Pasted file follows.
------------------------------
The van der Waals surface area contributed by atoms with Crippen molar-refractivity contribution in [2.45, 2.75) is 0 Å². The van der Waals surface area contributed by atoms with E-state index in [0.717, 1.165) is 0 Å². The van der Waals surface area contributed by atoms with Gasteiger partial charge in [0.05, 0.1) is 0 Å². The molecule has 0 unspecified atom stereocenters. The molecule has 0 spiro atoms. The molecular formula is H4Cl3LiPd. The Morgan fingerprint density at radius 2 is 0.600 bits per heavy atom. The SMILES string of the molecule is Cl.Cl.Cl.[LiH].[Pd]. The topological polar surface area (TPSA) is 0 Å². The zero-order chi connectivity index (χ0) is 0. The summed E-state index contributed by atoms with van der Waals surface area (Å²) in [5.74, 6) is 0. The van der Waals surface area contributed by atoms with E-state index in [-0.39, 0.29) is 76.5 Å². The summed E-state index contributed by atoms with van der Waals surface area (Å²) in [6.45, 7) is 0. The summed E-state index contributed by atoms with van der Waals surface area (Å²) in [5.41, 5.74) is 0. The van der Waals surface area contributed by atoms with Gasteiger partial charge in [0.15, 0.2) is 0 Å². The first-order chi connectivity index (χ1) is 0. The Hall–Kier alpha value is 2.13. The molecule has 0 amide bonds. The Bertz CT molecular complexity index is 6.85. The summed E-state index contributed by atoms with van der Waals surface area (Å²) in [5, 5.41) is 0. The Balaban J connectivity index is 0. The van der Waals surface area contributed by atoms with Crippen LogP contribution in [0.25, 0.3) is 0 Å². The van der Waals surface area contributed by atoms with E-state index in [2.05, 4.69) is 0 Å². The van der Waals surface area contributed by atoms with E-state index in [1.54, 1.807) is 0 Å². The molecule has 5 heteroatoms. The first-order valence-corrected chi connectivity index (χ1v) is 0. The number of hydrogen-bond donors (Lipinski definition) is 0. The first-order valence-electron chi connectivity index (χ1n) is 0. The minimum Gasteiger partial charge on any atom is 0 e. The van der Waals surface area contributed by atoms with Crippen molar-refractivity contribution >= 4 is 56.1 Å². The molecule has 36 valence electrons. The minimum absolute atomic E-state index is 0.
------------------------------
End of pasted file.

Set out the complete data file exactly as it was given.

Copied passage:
The van der Waals surface area contributed by atoms with Crippen molar-refractivity contribution in [2.45, 2.75) is 0 Å². The van der Waals surface area contributed by atoms with E-state index in [0.717, 1.165) is 0 Å². The van der Waals surface area contributed by atoms with Gasteiger partial charge in [0.05, 0.1) is 0 Å². The molecule has 0 unspecified atom stereocenters. The molecule has 0 spiro atoms. The molecular formula is H4Cl3LiPd. The Morgan fingerprint density at radius 2 is 0.600 bits per heavy atom. The SMILES string of the molecule is Cl.Cl.Cl.[LiH].[Pd]. The topological polar surface area (TPSA) is 0 Å². The zero-order chi connectivity index (χ0) is 0. The summed E-state index contributed by atoms with van der Waals surface area (Å²) in [5.74, 6) is 0. The van der Waals surface area contributed by atoms with E-state index in [-0.39, 0.29) is 76.5 Å². The summed E-state index contributed by atoms with van der Waals surface area (Å²) in [6.45, 7) is 0. The summed E-state index contributed by atoms with van der Waals surface area (Å²) in [5.41, 5.74) is 0. The van der Waals surface area contributed by atoms with Gasteiger partial charge in [0.15, 0.2) is 0 Å². The first-order chi connectivity index (χ1) is 0. The Hall–Kier alpha value is 2.13. The molecule has 0 amide bonds. The Bertz CT molecular complexity index is 6.85. The summed E-state index contributed by atoms with van der Waals surface area (Å²) in [5, 5.41) is 0. The Balaban J connectivity index is 0. The van der Waals surface area contributed by atoms with Crippen LogP contribution in [0.25, 0.3) is 0 Å². The van der Waals surface area contributed by atoms with E-state index in [2.05, 4.69) is 0 Å². The van der Waals surface area contributed by atoms with E-state index in [1.54, 1.807) is 0 Å². The molecule has 5 heteroatoms. The first-order valence-corrected chi connectivity index (χ1v) is 0. The number of hydrogen-bond donors (Lipinski definition) is 0. The first-order valence-electron chi connectivity index (χ1n) is 0. The minimum Gasteiger partial charge on any atom is 0 e. The van der Waals surface area contributed by atoms with Crippen molar-refractivity contribution >= 4 is 56.1 Å². The molecule has 36 valence electrons. The minimum absolute atomic E-state index is 0.